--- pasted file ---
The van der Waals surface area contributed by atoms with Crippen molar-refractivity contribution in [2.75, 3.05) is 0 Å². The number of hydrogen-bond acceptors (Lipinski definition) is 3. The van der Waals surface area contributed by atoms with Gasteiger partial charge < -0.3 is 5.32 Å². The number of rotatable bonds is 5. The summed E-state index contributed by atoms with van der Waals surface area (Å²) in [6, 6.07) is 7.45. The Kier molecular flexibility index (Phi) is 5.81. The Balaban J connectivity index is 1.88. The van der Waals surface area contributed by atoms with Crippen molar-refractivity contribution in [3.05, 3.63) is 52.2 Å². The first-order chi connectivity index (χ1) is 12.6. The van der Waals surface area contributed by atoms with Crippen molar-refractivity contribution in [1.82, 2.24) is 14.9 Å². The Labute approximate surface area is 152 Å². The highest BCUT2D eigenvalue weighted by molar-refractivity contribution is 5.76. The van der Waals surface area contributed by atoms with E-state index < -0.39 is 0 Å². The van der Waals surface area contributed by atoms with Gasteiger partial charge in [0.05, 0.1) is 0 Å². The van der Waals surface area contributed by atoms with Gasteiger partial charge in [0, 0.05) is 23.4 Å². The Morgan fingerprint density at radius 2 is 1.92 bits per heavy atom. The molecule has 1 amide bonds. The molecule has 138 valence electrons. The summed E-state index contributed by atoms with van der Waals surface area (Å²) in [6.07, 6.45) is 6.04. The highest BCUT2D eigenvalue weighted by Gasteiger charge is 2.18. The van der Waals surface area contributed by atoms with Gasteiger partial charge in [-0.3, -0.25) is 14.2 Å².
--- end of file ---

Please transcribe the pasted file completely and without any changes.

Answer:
The van der Waals surface area contributed by atoms with Crippen molar-refractivity contribution in [2.75, 3.05) is 0 Å². The number of hydrogen-bond acceptors (Lipinski definition) is 3. The van der Waals surface area contributed by atoms with Gasteiger partial charge < -0.3 is 5.32 Å². The number of rotatable bonds is 5. The summed E-state index contributed by atoms with van der Waals surface area (Å²) in [6, 6.07) is 7.45. The Kier molecular flexibility index (Phi) is 5.81. The Balaban J connectivity index is 1.88. The van der Waals surface area contributed by atoms with Crippen molar-refractivity contribution in [3.05, 3.63) is 52.2 Å². The first-order chi connectivity index (χ1) is 12.6. The van der Waals surface area contributed by atoms with Crippen molar-refractivity contribution in [1.82, 2.24) is 14.9 Å². The Labute approximate surface area is 152 Å². The highest BCUT2D eigenvalue weighted by molar-refractivity contribution is 5.76. The van der Waals surface area contributed by atoms with E-state index < -0.39 is 0 Å². The van der Waals surface area contributed by atoms with Gasteiger partial charge in [0.05, 0.1) is 0 Å². The van der Waals surface area contributed by atoms with Gasteiger partial charge in [0, 0.05) is 23.4 Å². The Morgan fingerprint density at radius 2 is 1.92 bits per heavy atom. The molecule has 1 amide bonds. The molecule has 138 valence electrons. The summed E-state index contributed by atoms with van der Waals surface area (Å²) in [6.07, 6.45) is 6.04. The highest BCUT2D eigenvalue weighted by Gasteiger charge is 2.18. The van der Waals surface area contributed by atoms with Gasteiger partial charge in [-0.3, -0.25) is 14.2 Å².